Boston — In insurance, as in life, there is such a thing as too much off a good thing. Such is the case with product customization, which insurance carriers have long employed as a means of differentiation from their competitors.

Now, a new report from Boston-based Celent says insurers need to hew to certain principles when creating products, lest the costs of customization outweigh the benefits.
The report, based primarily on interviews with insurance carrier staff that are involved in forms management, revealed that companies surveyed create an average of 989 new forms annually and retire only 249. Even more ominous, several respondents reported creating 10 times more forms than they retired. What’s more, two-thirds of panel respondents said that, ultimately, virtually everything about a typical product is customized.

The report makes clear that the biggest drawback to the customization spree is the effort required to keep up with changes to standardized content. “The decision to go down the customization path has serious ramifications,” the report states. “It increases the analytical challenges placed on pricing and underwriting. It makes more difficult the task of crafting a marketing message and communicating that message to agents and customers. And it pushes administrative costs sky-high, particularly when inadequate tools are available to manage the complexity.”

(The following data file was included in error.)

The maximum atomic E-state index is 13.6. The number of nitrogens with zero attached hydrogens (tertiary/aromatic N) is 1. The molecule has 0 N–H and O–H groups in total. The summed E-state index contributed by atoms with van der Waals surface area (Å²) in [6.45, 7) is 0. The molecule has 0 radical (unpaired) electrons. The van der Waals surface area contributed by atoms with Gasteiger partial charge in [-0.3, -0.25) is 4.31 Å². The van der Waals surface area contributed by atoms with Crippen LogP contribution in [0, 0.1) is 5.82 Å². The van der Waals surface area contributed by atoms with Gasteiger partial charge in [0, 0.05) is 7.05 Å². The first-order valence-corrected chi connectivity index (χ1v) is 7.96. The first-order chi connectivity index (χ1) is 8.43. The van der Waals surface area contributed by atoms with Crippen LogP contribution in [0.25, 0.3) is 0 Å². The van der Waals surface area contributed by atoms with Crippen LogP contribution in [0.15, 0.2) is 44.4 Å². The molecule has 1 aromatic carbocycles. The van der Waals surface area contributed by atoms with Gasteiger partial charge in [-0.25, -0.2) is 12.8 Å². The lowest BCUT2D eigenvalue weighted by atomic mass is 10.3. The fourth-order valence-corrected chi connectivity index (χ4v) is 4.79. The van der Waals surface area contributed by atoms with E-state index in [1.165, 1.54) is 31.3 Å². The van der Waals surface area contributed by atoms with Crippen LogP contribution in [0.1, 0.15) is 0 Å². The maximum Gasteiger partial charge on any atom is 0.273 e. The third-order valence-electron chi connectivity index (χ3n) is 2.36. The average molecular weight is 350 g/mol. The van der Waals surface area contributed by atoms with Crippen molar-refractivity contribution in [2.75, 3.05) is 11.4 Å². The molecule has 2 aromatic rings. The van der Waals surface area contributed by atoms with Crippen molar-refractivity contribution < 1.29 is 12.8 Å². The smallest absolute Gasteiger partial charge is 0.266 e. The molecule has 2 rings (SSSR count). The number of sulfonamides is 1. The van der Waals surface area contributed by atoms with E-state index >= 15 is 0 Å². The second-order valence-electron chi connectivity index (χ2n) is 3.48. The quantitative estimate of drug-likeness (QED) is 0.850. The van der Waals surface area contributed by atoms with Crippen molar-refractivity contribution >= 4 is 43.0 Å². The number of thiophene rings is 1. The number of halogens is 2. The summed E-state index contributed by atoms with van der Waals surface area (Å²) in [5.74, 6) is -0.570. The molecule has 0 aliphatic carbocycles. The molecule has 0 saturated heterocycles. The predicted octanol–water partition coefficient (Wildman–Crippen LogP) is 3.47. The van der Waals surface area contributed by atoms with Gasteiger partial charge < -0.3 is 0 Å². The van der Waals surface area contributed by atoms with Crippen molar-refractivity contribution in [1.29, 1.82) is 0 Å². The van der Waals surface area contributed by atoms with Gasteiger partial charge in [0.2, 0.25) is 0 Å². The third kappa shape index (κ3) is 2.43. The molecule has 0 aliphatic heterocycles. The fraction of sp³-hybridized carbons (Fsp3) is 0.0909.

So how do carriers resist the urge to customize everything?

Celent SVP Craig Weber, who co-authored the report along with Senior Analyst Mike Fitzgerald, says carriers need to assess their competitive intentions and map their forms strategies explicitly to those intentions. "The suboptimal use of forms and standardized content results from the reuse of traditional approaches and technology, whereas a deliberate strategy could enable vast improvements," he says.

The report advises carriers to focus on areas when crafting their forms strategy. The first is market development, where striking a balance between commoditization and customization is critical to hitting target markets. The second is product creation, where solid decision-making separates product and forms appropriately, avoiding long-term maintenance issues. The third is product maintenance, which determines the best tools and processes to intelligently manage customized forms without driving costs through the roof.

The authors also advocate carriers avail themselves of the standardized, bureau content available from organizations such as ACORD and ISO. Companies eschewing bureau content altogether, the report contends, put themselves at a severe expense disadvantage.

In addition, Celent suggest carriers give serious consideration to new tools, as "metadata" techniques have replaced point-by-point maintenance with reusable components.

Source: Celent

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